What is a rotator cuff tear?

A rotator cuff tear is an injury to one of the four muscles or tendons that stabilize your shoulder joint. These soft tissues help you lift and rotate your arms.

A rotator cuff tear is a common wear and tear sports injury. People who participate in sports like baseball, tennis and swimming can suffer from this injury.

Types of rotator cuff tears

  • Partial tear — occurs when the tendon that protects the top of the shoulder is damaged.
  • Complete tear — occurs when the tear goes completely through the tendon or pulls the tendon from the bone.

Causes of rotator cuff tears

A rotator cuff tear can occur as a result of an acute injury or chronic wear and tear.

Causes of acute rotator cuff tears

An acute rotator cuff tear can occur if you fall directly on your outstretched arm. An acute tear typically occurs with other injuries, such as a dislocated shoulder or a fractured collarbone.

Causes of degenerative rotator cuff tears

A degenerative rotator cuff tear occurs slowly as the tendon in the shoulder wears down. This could occur due to the following factors:

  • Stress on the shoulder — sports such as swimming, baseball and tennis or occupations such as painting can add stress to the shoulder.
  • Lack of blood supply — as you age, less blood gets to the shoulder tendons. Without proper blood to repair damage, the tendons can tear.
  • Bone spur — bone spurs can develop as you age that rub on the rotator cuff tendon, which can weaken the tendon and make it more prone to tears.

Risk factors for rotator cuff tears

  • Overuse — people who participate in activities, such as swimming, softball and volleyball, that require overhead shoulder movement are more likely to be at risk for a rotator cuff tear.
  • Age — rotator cuff injuries more frequently occur in people over the age of 40 and occur at a greater rate as you age.
  • Shoulder arthritis — arthritis can cause shoulder instability, muscle weaknesses and bony cysts.

Symptoms of rotator cuff tears

Contact your doctor right away if you have any of the following symptoms of a rotator cuff tear:

  • Trouble raising your arm
  • Unable to lift objects that are normally easy to lift
  • Clicking, cracking or popping sensation in the shoulder when you move your arm
  • Pain that is felt when you move your arm or lie on it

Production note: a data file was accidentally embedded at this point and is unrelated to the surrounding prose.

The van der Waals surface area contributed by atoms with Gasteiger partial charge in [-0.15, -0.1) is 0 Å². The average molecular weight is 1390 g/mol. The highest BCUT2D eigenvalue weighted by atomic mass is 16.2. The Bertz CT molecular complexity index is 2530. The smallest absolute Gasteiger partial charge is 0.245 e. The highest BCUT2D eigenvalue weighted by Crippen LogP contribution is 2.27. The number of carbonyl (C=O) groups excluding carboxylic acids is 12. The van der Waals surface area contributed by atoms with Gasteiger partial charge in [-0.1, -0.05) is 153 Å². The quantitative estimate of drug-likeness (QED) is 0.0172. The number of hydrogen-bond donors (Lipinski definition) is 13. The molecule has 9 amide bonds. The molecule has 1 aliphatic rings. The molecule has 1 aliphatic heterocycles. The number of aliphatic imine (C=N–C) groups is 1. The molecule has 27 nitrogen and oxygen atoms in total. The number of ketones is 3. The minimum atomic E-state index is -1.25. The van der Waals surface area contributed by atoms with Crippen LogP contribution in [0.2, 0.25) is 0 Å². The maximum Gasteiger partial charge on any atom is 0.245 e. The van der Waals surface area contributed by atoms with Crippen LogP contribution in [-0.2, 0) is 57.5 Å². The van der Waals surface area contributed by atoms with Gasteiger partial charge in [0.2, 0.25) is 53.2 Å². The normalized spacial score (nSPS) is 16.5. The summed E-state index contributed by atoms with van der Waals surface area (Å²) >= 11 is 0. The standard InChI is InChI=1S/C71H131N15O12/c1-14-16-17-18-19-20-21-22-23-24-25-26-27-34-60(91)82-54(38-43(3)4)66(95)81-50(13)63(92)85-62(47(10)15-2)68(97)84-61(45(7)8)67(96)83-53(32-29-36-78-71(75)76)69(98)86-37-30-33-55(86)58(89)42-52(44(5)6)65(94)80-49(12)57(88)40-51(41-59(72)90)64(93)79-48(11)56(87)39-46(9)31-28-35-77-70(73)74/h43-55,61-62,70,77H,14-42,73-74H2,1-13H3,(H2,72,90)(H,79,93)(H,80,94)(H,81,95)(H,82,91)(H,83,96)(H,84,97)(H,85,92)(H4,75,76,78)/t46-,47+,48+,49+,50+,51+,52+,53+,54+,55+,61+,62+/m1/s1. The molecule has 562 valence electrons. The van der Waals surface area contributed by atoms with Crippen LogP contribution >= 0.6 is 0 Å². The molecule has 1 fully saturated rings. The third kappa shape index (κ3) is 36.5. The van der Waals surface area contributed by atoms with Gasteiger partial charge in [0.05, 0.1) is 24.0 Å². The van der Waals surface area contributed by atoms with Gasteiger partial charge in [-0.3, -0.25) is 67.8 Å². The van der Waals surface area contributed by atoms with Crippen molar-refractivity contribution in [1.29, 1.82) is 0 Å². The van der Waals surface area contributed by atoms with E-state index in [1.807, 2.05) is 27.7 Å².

• Weakness when lifting or moving the arm

Diagnosis of rotator cuff tears

A rotator cuff tear is diagnosed in a full physical exam with your doctor.

Your doctor will take your full medical history and determine how the injury occurred and what activities make your symptoms worse. The provider will also move your shoulder to determine range of motion and what positions make the symptoms feel the worst.

Your doctor may order an MRI to confirm your diagnosis, they can show where the tear is located or give the doctor an idea if the tear is new or old.

Treatment of rotator cuff tears

It is important to seek treatment right away if you suspect you have a rotator cuff tear. If you leave the injury untreated, the tear could get larger and you could develop arthritis or a frozen shoulder.

Many doctors recommend treating rotator cuff tears with physical therapy and other nonsurgical treatments before surgery. Approximately 80% of patients can find relief with nonsurgical treatments.

Nonsurgical treatments for a rotator cuff repair include:

  • Rest — limit arm movements above the head
  • Sling — keeps arm movements to a minimum
  • Activity modification — avoid any activities that may cause shoulder pain
  • Medications — nonsteroidal anti-inflammatory medications like ibuprofen can reduce pain and swelling
  • Physical therapy and rehabilitation — your physical therapist will prescribe exercises and stretches to restore movement in the arm and strengthen the shoulder
  • Steroid injection — a cortisone shot can help relieve the pain and reduce swelling, but it is not effective for all patients

If the tear continues to increase in size, you have significant weakness in your shoulder and symptoms continue after being treated with nonsurgical treatments for six to 12 months, you may need to have surgery.

  • Tendon transfer surgery
  • Arthroscopy (shoulder replacement surgery) — minimally-invasive procedure where camera and surgical instruments are guided through a small incision in your shoulder to repair the torn tissue.
  • Open repair — an incision is made in the shoulder and the shoulder muscle is detached to see the torn tendon and repair the injury; typically done on injuries that are large and complex.
  • Mini open repair — a mini open repair uses arthroscopic techniques to identify and treat damage to structures in the shoulder joint without having to detach the deltoid muscle.

Each of these rotator cuff surgeries has similar results in terms of pain relief, improved strength and function and patient satisfaction.

Recovery from rotator cuff tears

Most patients will be able to return to their normal activity level after a rotator cuff repair. You should work closely with your surgeon and orthopedic surgeon to develop a rehabilitation plan that slowly ramps up activity for the affected shoulder.

If you have poor tendon quality, large tears, are older than 65 or you do not follow your doctor’s instructions, you are less likely to have positive results after surgery.

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